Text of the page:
TV networks’ dominance of the delivery of TV content is rapidly collapsing, as alternatives expand and people build up their libraries:
Primetime Mystery: Where Did All the TV Viewers Go? – Derek Thompson via The Atlantic
The networks’ share of primetime TV audience (dark blue in the graph below [above in this post]) has declined from 45% in 1985 to 25% in 2009. Basic cable ate the networks’
lunchpost-dinner audience, and now it’s technology’s turn gobble up what’s left.
Even with this long trend line (and despite the fact that viewers often unplug in the spring), there is a sense that we’ve reached a tipping point thanks to what Gaspin calls “built-up libraries.” There is more good stuff to watch not-on-live-TV than on live-TV, and even the head of entertainment at NBC knows it. Television technologies are dragging us away from live television, to a world of smaller screens, shifting “windows,” and no more ads. In 2000, a company called Netflix was experimenting with movie rentals. Now they have more than 20 million streaming customers. In 2005, about 1% of households owned DVRs. Today, it’s more than 40%. In 2006, Hulu didn’t exist. Today it has just under 30 million monthly uniques, with more than 1 million paying subscribers. In 2009, there were no iPads. Today, there are 60 million, and most of them are in the United States. That’s a Cambrian explosion of options for “watching TV” without literally watching an actual TV.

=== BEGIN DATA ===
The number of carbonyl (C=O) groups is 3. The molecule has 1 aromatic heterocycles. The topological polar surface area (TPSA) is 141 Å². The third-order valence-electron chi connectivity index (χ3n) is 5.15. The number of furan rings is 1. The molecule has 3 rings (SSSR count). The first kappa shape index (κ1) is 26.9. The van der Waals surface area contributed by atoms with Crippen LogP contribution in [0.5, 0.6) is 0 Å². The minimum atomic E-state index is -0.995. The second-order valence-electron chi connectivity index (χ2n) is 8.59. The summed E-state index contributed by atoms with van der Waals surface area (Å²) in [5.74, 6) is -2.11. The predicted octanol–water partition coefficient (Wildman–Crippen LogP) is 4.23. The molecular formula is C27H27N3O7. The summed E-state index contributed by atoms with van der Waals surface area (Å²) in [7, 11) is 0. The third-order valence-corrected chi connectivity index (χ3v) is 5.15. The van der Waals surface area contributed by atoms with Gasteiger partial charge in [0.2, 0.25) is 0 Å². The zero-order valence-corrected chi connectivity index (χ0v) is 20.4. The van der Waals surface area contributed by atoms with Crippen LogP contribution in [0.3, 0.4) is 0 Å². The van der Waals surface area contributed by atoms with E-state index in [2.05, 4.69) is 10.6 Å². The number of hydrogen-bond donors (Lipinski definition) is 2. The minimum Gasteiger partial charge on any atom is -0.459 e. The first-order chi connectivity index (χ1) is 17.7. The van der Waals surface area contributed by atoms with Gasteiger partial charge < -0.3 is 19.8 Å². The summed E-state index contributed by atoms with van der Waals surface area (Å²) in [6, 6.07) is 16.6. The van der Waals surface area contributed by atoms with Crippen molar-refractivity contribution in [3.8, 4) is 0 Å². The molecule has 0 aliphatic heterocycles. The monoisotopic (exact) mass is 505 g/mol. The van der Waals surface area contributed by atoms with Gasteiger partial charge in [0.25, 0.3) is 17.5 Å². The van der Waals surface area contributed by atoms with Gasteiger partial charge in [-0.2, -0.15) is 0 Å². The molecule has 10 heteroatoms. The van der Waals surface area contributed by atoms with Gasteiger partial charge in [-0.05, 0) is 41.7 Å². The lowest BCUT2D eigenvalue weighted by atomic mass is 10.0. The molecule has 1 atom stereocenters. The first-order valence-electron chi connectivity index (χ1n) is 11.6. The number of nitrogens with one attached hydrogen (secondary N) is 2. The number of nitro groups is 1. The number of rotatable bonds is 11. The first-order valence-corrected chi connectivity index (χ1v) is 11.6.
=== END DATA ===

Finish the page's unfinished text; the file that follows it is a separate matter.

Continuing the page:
So people are ‘watching TV’ but not watching network programming in real time: they have defected from the ‘appointment TV’ model, or defected from broadcast and networks as the delivery mechanism for TV media.
PS DVR is a strange intermediary technology, one that foreshadowed keeping your TV shows in the cloud. (Apple’s iTunes in the cloud is poised to destroy the market for DVR devices.)